Kids and credit cards may not seem like a match made in heaven, but in many ways starting you children on the path to responsible credit should start when they are young. Teaching your kids about the benefits and dangers of credit cards will go a long way toward their financial stability in the future. Here’s why giving your child their first credit card might not be such a crazy idea.
- Managing credit teaches financial literacy – This knowledge is not ingrained in American children, and it isn’t often taught in school either. Using a credit card will teach your children to budget, manage debt and track spending. With a cash allowance, kids may not remember or care where their money goes each month, but a credit card comes with a paper (or electronic) trail that allow kids to see what they’re spending their money on.
- Your kids can build credit now – Someday your kids will need to qualify for car loans, mortgages and credit cards and if they apply for loans without any credit, they may be denied or face steep interest rates. Making your kids authorized users on your credit card accounts will help them build credit with supervision.
- Prepare teens for emergencies – Once teenagers start driving, their first credit card can help them out in emergencies. Whether they need a car repair, a tank of gas or a place to stay, you’ll feel better knowing they’re prepared.
Teaching your children to use their first credit card
Teaching your kid to use their first credit card responsibly is a step-by-step process. Move from one step to the next only when your kids have proven that they are ready. While it’s never too early to start teaching your kids about managing their finances, transitioning to credit cards will depend on their ages and maturity level. Here’s an overview of the transition process, starting from elementary school age.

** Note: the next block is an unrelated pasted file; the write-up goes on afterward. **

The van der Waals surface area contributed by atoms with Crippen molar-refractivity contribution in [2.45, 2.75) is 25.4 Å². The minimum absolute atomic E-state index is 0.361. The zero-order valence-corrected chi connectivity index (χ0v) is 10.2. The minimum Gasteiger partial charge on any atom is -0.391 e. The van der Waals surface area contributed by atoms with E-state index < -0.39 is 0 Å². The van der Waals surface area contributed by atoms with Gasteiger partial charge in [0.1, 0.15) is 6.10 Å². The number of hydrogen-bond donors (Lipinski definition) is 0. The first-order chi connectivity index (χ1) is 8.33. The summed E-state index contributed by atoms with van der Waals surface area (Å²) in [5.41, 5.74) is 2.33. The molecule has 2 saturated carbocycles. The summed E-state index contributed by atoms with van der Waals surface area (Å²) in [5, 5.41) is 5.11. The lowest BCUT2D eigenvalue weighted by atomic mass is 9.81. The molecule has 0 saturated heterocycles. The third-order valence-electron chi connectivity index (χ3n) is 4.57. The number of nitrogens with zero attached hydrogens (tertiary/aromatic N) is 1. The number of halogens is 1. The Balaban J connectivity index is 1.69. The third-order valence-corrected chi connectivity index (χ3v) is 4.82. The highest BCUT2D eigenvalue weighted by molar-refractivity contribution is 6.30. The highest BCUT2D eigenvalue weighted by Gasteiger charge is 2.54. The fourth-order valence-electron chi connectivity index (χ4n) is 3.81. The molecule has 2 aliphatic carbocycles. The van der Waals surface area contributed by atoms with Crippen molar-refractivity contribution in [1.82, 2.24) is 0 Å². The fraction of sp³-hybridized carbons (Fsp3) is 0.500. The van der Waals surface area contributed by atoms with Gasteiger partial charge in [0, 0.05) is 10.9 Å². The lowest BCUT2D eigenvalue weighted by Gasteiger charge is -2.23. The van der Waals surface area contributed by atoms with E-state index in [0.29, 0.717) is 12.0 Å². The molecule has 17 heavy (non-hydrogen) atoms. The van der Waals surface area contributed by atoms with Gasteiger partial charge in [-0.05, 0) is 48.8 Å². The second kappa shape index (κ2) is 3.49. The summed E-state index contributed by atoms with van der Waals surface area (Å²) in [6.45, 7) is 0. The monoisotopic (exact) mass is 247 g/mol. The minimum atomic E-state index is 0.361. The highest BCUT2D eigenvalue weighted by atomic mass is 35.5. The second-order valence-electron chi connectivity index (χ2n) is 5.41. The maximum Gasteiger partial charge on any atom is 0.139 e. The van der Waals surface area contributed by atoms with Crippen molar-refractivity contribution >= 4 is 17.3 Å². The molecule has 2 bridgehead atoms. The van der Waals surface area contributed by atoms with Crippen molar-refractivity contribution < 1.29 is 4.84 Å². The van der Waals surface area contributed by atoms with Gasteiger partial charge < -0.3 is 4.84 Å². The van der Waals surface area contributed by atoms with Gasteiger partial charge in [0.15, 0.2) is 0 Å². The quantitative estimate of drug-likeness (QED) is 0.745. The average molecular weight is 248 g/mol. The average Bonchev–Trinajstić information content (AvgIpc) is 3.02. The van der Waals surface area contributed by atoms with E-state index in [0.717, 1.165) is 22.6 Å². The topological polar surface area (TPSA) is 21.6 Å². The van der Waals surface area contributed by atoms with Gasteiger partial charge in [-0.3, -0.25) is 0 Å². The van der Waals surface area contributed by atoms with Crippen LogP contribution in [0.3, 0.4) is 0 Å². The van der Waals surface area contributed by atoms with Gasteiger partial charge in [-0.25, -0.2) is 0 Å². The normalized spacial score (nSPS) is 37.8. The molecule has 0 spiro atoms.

Give your young children an allowance
You can start teaching your children about saving, spending and budgeting when they are very young. Give them a cash allowance and have them keep half for spending and half for savings. You could also have them set aside a small portion for tithing or donating to a charity they care about. Their savings can be put in a bank account or a piggy bank. Encourage your kids to save up for something big. Young children will feel a huge sense of accomplishment when they plan and budget for a large item with their own money.
Teach your children to use a debit card
Once your kids understand the ins and outs of budgeting and saving, you can start putting their allowance, birthday money and other savings into a joint bank account. By the time they are in middle school, they should be ready for debit card that they can use to pay for items that they need or want. Teach kids about making safe online purchases and keeping their card and PIN number secure. A debit card will help your kids get used to carrying around a card and not buying what they can’t afford to pay for. To avoid overdraft fees on the account, be sure to open an account that offers overdraft protection.
Make your kids authorized users on your credit card account
By the time your kids are in high school, they will hopefully be well on their way to a healthy relationship with money and credit cards. When you think they’re ready, the next step is to make them an authorized user on your account. It’s important to note that if your kids overspend or can’t pay you for their purchases, you will be legally responsible to pay the bill. Many card issuers will let you set up an alert if your authorized users spend past a certain threshold.
Making your child an authorized user will also allow you to transfer your credit history for that card to your child, which will help them to build credit faster.
Your child’s very own credit card
By the time your children turn 18, they will be ready to take the leap and get their first credit cards on their own. A first credit card should have a low interest rate, no annual fee, and ideally, a very low credit limit. Let your children research credit cards themselves, and then discuss their choices with you before deciding which card to apply for.
By taking small steps with your children to help them learn about credit and credit cards, you will teach them a valuable lesson – not only about the importance of budgeting and spending wisely, but also about the importance of a good credit score and how it affects future borrowing. No matter how old your child is, they’re never too young to start learning the importance of responsible credit card use.
Do you think kids should use debit or credit cards? Why or why not? Share your thoughts with us in the comments section.